Bachrack v. Norton - 132 U.S. 337 (1889)
U.S. Supreme Court
Bachrack v. Norton, 132 U.S. 337 (1889)
Bachrack v. Norton
Argued and submitted November 15, 1889
Decided December 9, 1889
132 U.S. 337
An action on a marshal's bond to recover damages for the wrongful taking of goods under an attachment issued out of a circuit court of the United States, is a case arising under the laws of the United states, and is within the jurisdiction of a circuit court of the United States without averment of citizenship of the parties. Feibelman v. Packard, 109 U. S. 421, affirmed and applied.
In the absence of a statute forbidding it, an assignment for the benefit of creditors may be made to an assignee who is not a citizen or resident of the state where the assignment is made or the debtor resides.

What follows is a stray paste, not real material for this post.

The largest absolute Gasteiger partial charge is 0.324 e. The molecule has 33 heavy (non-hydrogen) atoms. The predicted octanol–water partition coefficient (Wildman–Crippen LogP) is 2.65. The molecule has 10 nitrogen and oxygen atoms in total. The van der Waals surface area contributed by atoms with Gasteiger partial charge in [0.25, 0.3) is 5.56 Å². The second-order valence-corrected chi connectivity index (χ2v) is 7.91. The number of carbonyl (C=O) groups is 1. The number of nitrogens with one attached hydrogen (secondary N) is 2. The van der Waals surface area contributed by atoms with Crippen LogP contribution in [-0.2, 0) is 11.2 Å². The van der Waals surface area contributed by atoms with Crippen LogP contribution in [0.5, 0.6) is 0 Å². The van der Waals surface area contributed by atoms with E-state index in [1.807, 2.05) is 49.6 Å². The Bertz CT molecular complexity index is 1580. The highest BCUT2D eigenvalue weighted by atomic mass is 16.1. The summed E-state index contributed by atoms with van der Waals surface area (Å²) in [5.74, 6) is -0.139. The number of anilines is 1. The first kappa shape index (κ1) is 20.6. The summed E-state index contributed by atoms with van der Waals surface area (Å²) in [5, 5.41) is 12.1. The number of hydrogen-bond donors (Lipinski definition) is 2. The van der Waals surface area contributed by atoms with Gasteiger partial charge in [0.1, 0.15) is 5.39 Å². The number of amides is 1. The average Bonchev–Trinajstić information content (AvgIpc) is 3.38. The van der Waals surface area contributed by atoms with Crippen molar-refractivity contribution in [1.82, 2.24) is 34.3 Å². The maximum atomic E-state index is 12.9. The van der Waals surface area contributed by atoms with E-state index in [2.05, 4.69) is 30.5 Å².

It having been held in Cunningham v. Norton, 125 U. S. 77, that the Act of Texas of March 24, 1879, was intended to favor general assignments by insolvents for the benefit of their creditors and to sustain them notwithstanding technical defects, it is now held that there is nothing in the sixth section of the act, directing the assignee's bond to be filed with the county clerk of "his" county, to indicate a legislative intent that an assignee under such an assignment must necessarily be a citizen or resident of the state.